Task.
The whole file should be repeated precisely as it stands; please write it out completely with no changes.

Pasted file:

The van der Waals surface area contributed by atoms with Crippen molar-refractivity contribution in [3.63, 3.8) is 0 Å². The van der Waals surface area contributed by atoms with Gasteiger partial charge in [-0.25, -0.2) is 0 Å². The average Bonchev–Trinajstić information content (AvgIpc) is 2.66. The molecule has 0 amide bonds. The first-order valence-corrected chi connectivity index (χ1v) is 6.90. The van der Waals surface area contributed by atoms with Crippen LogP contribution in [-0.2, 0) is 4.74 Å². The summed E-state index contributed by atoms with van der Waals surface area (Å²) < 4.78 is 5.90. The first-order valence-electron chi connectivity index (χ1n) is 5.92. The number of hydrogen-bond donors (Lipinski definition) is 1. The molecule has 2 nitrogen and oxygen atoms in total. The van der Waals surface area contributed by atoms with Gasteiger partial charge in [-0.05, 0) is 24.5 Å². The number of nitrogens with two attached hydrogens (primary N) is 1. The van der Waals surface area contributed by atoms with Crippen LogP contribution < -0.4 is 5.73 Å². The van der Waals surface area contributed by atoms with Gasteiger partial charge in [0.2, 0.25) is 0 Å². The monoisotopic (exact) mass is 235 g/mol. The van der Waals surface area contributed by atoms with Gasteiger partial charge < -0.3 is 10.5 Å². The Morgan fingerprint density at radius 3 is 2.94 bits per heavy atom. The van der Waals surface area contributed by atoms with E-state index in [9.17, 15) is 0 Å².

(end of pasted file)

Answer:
The van der Waals surface area contributed by atoms with Crippen molar-refractivity contribution in [3.63, 3.8) is 0 Å². The van der Waals surface area contributed by atoms with Gasteiger partial charge in [-0.25, -0.2) is 0 Å². The average Bonchev–Trinajstić information content (AvgIpc) is 2.66. The molecule has 0 amide bonds. The first-order valence-corrected chi connectivity index (χ1v) is 6.90. The van der Waals surface area contributed by atoms with Crippen LogP contribution in [-0.2, 0) is 4.74 Å². The summed E-state index contributed by atoms with van der Waals surface area (Å²) < 4.78 is 5.90. The first-order valence-electron chi connectivity index (χ1n) is 5.92. The number of hydrogen-bond donors (Lipinski definition) is 1. The molecule has 2 nitrogen and oxygen atoms in total. The van der Waals surface area contributed by atoms with Gasteiger partial charge in [-0.05, 0) is 24.5 Å². The number of nitrogens with two attached hydrogens (primary N) is 1. The van der Waals surface area contributed by atoms with Crippen LogP contribution < -0.4 is 5.73 Å². The van der Waals surface area contributed by atoms with Gasteiger partial charge in [0.2, 0.25) is 0 Å². The monoisotopic (exact) mass is 235 g/mol. The van der Waals surface area contributed by atoms with Gasteiger partial charge < -0.3 is 10.5 Å². The Morgan fingerprint density at radius 3 is 2.94 bits per heavy atom. The van der Waals surface area contributed by atoms with E-state index in [9.17, 15) is 0 Å².